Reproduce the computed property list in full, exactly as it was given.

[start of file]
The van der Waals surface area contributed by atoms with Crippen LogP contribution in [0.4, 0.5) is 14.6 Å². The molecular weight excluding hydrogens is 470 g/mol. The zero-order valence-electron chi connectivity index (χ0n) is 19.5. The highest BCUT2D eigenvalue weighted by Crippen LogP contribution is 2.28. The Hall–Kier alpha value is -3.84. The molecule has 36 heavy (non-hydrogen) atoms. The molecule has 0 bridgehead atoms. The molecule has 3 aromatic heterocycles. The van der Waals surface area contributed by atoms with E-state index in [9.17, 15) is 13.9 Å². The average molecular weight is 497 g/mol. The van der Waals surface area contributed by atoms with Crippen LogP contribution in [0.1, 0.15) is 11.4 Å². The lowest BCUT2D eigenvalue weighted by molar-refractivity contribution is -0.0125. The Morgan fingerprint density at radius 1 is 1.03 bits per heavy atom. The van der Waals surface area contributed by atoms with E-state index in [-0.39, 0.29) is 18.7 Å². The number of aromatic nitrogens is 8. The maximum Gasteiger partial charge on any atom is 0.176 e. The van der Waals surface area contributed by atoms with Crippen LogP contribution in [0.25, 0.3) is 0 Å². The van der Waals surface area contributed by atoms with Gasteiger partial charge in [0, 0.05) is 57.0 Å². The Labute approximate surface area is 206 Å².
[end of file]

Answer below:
The van der Waals surface area contributed by atoms with Crippen LogP contribution in [0.4, 0.5) is 14.6 Å². The molecular weight excluding hydrogens is 470 g/mol. The zero-order valence-electron chi connectivity index (χ0n) is 19.5. The highest BCUT2D eigenvalue weighted by Crippen LogP contribution is 2.28. The Hall–Kier alpha value is -3.84. The molecule has 36 heavy (non-hydrogen) atoms. The molecule has 0 bridgehead atoms. The molecule has 3 aromatic heterocycles. The van der Waals surface area contributed by atoms with E-state index in [9.17, 15) is 13.9 Å². The average molecular weight is 497 g/mol. The van der Waals surface area contributed by atoms with Crippen LogP contribution in [0.1, 0.15) is 11.4 Å². The lowest BCUT2D eigenvalue weighted by molar-refractivity contribution is -0.0125. The Morgan fingerprint density at radius 1 is 1.03 bits per heavy atom. The van der Waals surface area contributed by atoms with E-state index in [-0.39, 0.29) is 18.7 Å². The number of aromatic nitrogens is 8. The maximum Gasteiger partial charge on any atom is 0.176 e. The van der Waals surface area contributed by atoms with Crippen LogP contribution in [0.25, 0.3) is 0 Å². The van der Waals surface area contributed by atoms with Gasteiger partial charge in [0, 0.05) is 57.0 Å². The Labute approximate surface area is 206 Å².